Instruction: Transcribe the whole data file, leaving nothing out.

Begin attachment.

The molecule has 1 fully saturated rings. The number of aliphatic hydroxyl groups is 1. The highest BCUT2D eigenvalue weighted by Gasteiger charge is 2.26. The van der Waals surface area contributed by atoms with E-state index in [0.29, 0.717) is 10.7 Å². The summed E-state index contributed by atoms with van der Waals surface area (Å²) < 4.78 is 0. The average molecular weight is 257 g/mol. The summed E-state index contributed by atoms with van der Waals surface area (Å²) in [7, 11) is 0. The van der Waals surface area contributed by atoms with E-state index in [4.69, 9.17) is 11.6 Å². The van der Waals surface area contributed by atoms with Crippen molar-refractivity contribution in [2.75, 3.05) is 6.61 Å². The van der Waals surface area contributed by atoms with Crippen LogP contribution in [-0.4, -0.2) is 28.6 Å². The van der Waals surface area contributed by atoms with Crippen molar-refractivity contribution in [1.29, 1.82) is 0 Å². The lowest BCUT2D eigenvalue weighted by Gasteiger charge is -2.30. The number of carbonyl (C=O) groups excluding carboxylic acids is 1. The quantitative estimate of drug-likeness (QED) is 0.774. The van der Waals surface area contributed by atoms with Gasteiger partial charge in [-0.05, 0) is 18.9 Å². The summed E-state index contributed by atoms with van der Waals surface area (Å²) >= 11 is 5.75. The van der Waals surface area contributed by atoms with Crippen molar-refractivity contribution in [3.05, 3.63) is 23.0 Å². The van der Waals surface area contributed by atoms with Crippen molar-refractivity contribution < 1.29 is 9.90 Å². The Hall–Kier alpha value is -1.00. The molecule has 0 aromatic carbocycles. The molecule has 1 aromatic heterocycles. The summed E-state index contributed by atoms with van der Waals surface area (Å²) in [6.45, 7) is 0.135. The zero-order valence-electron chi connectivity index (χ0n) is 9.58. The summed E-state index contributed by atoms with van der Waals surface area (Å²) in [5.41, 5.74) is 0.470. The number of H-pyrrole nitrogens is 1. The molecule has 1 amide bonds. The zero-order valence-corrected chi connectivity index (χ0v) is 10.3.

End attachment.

The molecule has 1 fully saturated rings. The number of aliphatic hydroxyl groups is 1. The highest BCUT2D eigenvalue weighted by Gasteiger charge is 2.26. The van der Waals surface area contributed by atoms with E-state index in [0.29, 0.717) is 10.7 Å². The summed E-state index contributed by atoms with van der Waals surface area (Å²) < 4.78 is 0. The average molecular weight is 257 g/mol. The summed E-state index contributed by atoms with van der Waals surface area (Å²) in [7, 11) is 0. The van der Waals surface area contributed by atoms with E-state index in [4.69, 9.17) is 11.6 Å². The van der Waals surface area contributed by atoms with Crippen molar-refractivity contribution in [2.75, 3.05) is 6.61 Å². The van der Waals surface area contributed by atoms with Crippen LogP contribution in [-0.4, -0.2) is 28.6 Å². The van der Waals surface area contributed by atoms with Crippen molar-refractivity contribution in [1.29, 1.82) is 0 Å². The lowest BCUT2D eigenvalue weighted by Gasteiger charge is -2.30. The number of carbonyl (C=O) groups excluding carboxylic acids is 1. The quantitative estimate of drug-likeness (QED) is 0.774. The van der Waals surface area contributed by atoms with Gasteiger partial charge in [-0.05, 0) is 18.9 Å². The summed E-state index contributed by atoms with van der Waals surface area (Å²) >= 11 is 5.75. The van der Waals surface area contributed by atoms with Crippen molar-refractivity contribution in [3.05, 3.63) is 23.0 Å². The van der Waals surface area contributed by atoms with Crippen molar-refractivity contribution < 1.29 is 9.90 Å². The Hall–Kier alpha value is -1.00. The molecule has 0 aromatic carbocycles. The molecule has 1 aromatic heterocycles. The summed E-state index contributed by atoms with van der Waals surface area (Å²) in [6.45, 7) is 0.135. The zero-order valence-electron chi connectivity index (χ0n) is 9.58. The summed E-state index contributed by atoms with van der Waals surface area (Å²) in [5.41, 5.74) is 0.470. The number of H-pyrrole nitrogens is 1. The molecule has 1 amide bonds. The zero-order valence-corrected chi connectivity index (χ0v) is 10.3.